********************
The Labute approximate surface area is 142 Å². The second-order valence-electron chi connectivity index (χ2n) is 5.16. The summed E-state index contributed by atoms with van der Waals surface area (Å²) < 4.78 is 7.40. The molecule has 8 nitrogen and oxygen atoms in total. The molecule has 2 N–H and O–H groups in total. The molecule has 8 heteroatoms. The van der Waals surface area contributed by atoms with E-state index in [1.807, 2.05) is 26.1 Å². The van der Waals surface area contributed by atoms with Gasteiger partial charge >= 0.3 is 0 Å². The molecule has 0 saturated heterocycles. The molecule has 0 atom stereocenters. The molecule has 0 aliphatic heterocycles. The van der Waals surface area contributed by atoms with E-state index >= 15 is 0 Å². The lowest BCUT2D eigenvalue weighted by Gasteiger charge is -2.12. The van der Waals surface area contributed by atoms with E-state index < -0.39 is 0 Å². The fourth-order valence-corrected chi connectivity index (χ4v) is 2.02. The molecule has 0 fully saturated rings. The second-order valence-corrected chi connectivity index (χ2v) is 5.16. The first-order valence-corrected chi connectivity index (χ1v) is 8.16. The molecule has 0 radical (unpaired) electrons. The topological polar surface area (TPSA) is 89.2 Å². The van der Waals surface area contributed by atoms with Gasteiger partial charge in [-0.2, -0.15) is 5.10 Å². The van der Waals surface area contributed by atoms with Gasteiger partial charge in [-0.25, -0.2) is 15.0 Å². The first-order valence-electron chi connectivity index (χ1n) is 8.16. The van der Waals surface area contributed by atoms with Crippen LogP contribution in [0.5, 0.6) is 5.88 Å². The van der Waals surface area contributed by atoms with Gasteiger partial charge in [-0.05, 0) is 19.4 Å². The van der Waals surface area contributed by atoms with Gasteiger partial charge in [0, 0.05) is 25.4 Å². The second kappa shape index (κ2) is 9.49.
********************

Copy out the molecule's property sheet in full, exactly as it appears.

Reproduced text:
The Labute approximate surface area is 142 Å². The second-order valence-electron chi connectivity index (χ2n) is 5.16. The summed E-state index contributed by atoms with van der Waals surface area (Å²) < 4.78 is 7.40. The molecule has 8 nitrogen and oxygen atoms in total. The molecule has 2 N–H and O–H groups in total. The molecule has 8 heteroatoms. The van der Waals surface area contributed by atoms with E-state index in [1.807, 2.05) is 26.1 Å². The van der Waals surface area contributed by atoms with Gasteiger partial charge >= 0.3 is 0 Å². The molecule has 0 saturated heterocycles. The molecule has 0 atom stereocenters. The molecule has 0 aliphatic heterocycles. The van der Waals surface area contributed by atoms with E-state index >= 15 is 0 Å². The lowest BCUT2D eigenvalue weighted by Gasteiger charge is -2.12. The van der Waals surface area contributed by atoms with E-state index < -0.39 is 0 Å². The fourth-order valence-corrected chi connectivity index (χ4v) is 2.02. The molecule has 0 fully saturated rings. The second-order valence-corrected chi connectivity index (χ2v) is 5.16. The first-order valence-corrected chi connectivity index (χ1v) is 8.16. The molecule has 0 radical (unpaired) electrons. The topological polar surface area (TPSA) is 89.2 Å². The van der Waals surface area contributed by atoms with Gasteiger partial charge in [-0.2, -0.15) is 5.10 Å². The van der Waals surface area contributed by atoms with Gasteiger partial charge in [-0.25, -0.2) is 15.0 Å². The first-order valence-electron chi connectivity index (χ1n) is 8.16. The van der Waals surface area contributed by atoms with Crippen LogP contribution in [0.5, 0.6) is 5.88 Å². The van der Waals surface area contributed by atoms with Gasteiger partial charge in [-0.05, 0) is 19.4 Å². The van der Waals surface area contributed by atoms with Gasteiger partial charge in [0, 0.05) is 25.4 Å². The second kappa shape index (κ2) is 9.49.